Carrier chooses to use US manufacturer's programme instead of pursuing Bedek option

Korean Air's (KAL) Aerospace division has secured a major boost to its business with a deal that will see 19 Boeing 747-400 passenger aircraft converted into Special Freighters (SF) at its Gimhae plant.

The airline has signed a deal with Boeing to be the modification provider for the US manufacturer's 747-400SF conversion on 19 aircraft. It covers nine of its own aircraft, plus commitments from Boeing for 10 to be converted by KAL Aerospace for other airlines.

KAL will have a total of 10 747-400s converted for its own operation, but work on the first aircraft will be performed at another centre, likely to be Taikoo (Xiamen) Aircraft Engineering (TAECO) in China.

The airline says its commitment to have 10 of its own passenger aircraft converted is in line with a plan to have its cargo unit only operating 747-400 production freighters or SFs by 2009.

It says conversion work will be carried out between 2006 and 2012, adding that the deal "will gradually serve as a stepping stone for Korean Air to advance into the world's freighter-conversion market".

KAL Aerospace is now the third known conversion centre for Boeing's 747-400SF programme. The others are TAECO in China and Singapore Airlines subsidiary SIA Engineering in Singapore.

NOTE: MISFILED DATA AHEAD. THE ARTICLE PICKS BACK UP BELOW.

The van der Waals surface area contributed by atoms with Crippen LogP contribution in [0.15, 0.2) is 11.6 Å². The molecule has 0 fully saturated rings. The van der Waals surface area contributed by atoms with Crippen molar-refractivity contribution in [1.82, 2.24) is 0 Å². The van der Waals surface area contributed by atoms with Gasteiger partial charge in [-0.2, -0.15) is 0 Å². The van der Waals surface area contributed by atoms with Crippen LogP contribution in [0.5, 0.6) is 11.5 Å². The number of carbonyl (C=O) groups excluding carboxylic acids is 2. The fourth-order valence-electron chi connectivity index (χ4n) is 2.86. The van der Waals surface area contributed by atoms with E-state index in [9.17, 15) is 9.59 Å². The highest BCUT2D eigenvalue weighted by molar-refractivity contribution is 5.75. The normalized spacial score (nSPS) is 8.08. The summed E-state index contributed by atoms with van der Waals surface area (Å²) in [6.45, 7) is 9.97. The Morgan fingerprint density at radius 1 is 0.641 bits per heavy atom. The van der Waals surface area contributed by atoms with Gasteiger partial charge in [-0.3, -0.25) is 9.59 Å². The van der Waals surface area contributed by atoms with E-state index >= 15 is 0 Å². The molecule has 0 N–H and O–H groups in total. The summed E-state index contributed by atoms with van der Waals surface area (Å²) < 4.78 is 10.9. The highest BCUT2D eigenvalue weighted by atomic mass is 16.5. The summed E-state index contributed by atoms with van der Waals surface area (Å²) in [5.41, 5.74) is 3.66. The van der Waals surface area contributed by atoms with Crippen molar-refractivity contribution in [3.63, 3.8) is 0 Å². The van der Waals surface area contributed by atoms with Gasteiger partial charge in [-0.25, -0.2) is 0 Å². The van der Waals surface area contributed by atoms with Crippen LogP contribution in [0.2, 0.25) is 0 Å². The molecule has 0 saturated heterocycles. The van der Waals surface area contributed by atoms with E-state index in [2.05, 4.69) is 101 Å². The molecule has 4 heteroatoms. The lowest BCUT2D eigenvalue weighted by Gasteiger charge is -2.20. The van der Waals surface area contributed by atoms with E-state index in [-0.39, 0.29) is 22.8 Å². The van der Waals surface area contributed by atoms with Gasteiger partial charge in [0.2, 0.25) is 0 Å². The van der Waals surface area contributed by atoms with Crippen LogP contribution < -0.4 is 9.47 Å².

The South Korean carrier's deal with Boeing represents a setback for Israel Aircraft Industries unit Bedek Aviation, which had launched its own 747-400 passenger-to-freighter conversion programme last year, ahead of Boeing. A senior KAL executive said late last year that a conversion contract was likely to go to Bedek rather than Boeing because the Israeli company's financial offer was superior (Flight International, 28 October-3 November 2003).

Bedek general manager David Arzi is playing down the loss of the KAL deal, saying that the airline preferred the Israeli proposal, but the airline's chairman decided to sign with Boeing "as part of an offset deal that will include the purchase of new aircraft, including 777s, from Boeing".

Arzi adds that losing the Korean deal will not impede the programme: "This is a solid programme backed by financial partners from the Far East, and our forecast is still to convert 100 747-400s in 15 years."

He adds that Bedek has a launch customer that has a contract for two conversions, and the "programme is on track and a first aircraft will be delivered in October 2005".

In January, Hong Kong's Cathay Pacific Airways was named launch customer for Boeing's programme with an agreement to have up to 12 passenger aircraft converted into freighters, the first of which will be completed in December 2005.

That agreement covers six firm conversions and six options, with some of the work to be done at TAECO, which is part owned by Boeing and Cathay.

In May, SIA Engineering said it would also be a Boeing SF conversion centre, starting with a deal to modify four ex-SIA 747-400s for Hong Kong's Dragonair.

Japan's Nippon Cargo Airlines has also signed a contract with Boeing for up to eight conversions.



Source: Flight International